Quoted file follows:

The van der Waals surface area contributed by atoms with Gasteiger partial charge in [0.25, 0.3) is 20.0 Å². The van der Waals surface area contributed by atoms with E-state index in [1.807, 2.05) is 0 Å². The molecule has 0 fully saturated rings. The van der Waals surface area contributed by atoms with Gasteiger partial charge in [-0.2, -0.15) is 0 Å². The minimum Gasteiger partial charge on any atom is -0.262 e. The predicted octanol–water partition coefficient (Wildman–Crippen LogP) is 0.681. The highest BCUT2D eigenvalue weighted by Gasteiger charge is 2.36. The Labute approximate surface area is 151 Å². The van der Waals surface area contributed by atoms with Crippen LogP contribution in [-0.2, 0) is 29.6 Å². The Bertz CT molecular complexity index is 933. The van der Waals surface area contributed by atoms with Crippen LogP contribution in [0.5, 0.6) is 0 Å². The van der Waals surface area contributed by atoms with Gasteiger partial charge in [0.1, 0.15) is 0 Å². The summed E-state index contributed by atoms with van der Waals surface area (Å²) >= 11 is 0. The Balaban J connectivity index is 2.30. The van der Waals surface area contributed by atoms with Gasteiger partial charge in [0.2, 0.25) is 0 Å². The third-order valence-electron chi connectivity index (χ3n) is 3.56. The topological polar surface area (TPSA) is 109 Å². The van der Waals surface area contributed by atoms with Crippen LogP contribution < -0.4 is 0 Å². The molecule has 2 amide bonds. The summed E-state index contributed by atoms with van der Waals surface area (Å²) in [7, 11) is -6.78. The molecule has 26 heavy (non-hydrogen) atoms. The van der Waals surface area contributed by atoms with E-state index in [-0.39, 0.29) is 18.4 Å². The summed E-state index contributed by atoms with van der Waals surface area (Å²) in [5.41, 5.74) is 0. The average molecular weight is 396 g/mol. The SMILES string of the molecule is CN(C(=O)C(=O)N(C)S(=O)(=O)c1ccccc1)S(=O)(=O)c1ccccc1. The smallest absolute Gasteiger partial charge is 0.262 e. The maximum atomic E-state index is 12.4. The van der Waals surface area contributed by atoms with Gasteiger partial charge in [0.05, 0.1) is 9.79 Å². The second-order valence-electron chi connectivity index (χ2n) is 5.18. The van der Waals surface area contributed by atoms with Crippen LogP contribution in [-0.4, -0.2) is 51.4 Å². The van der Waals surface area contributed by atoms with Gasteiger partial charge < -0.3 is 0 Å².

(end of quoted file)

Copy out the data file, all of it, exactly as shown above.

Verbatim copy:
The van der Waals surface area contributed by atoms with Gasteiger partial charge in [0.25, 0.3) is 20.0 Å². The van der Waals surface area contributed by atoms with E-state index in [1.807, 2.05) is 0 Å². The molecule has 0 fully saturated rings. The van der Waals surface area contributed by atoms with Gasteiger partial charge in [-0.2, -0.15) is 0 Å². The minimum Gasteiger partial charge on any atom is -0.262 e. The predicted octanol–water partition coefficient (Wildman–Crippen LogP) is 0.681. The highest BCUT2D eigenvalue weighted by Gasteiger charge is 2.36. The Labute approximate surface area is 151 Å². The van der Waals surface area contributed by atoms with Crippen LogP contribution in [-0.2, 0) is 29.6 Å². The Bertz CT molecular complexity index is 933. The van der Waals surface area contributed by atoms with Crippen LogP contribution in [0.5, 0.6) is 0 Å². The van der Waals surface area contributed by atoms with Gasteiger partial charge in [0.1, 0.15) is 0 Å². The summed E-state index contributed by atoms with van der Waals surface area (Å²) >= 11 is 0. The Balaban J connectivity index is 2.30. The van der Waals surface area contributed by atoms with Gasteiger partial charge in [0.2, 0.25) is 0 Å². The third-order valence-electron chi connectivity index (χ3n) is 3.56. The topological polar surface area (TPSA) is 109 Å². The van der Waals surface area contributed by atoms with Crippen LogP contribution < -0.4 is 0 Å². The molecule has 2 amide bonds. The summed E-state index contributed by atoms with van der Waals surface area (Å²) in [7, 11) is -6.78. The molecule has 26 heavy (non-hydrogen) atoms. The van der Waals surface area contributed by atoms with E-state index in [-0.39, 0.29) is 18.4 Å². The summed E-state index contributed by atoms with van der Waals surface area (Å²) in [5.41, 5.74) is 0. The average molecular weight is 396 g/mol. The SMILES string of the molecule is CN(C(=O)C(=O)N(C)S(=O)(=O)c1ccccc1)S(=O)(=O)c1ccccc1. The smallest absolute Gasteiger partial charge is 0.262 e. The maximum atomic E-state index is 12.4. The van der Waals surface area contributed by atoms with Gasteiger partial charge in [0.05, 0.1) is 9.79 Å². The second-order valence-electron chi connectivity index (χ2n) is 5.18. The van der Waals surface area contributed by atoms with Crippen LogP contribution in [-0.4, -0.2) is 51.4 Å². The van der Waals surface area contributed by atoms with Gasteiger partial charge < -0.3 is 0 Å².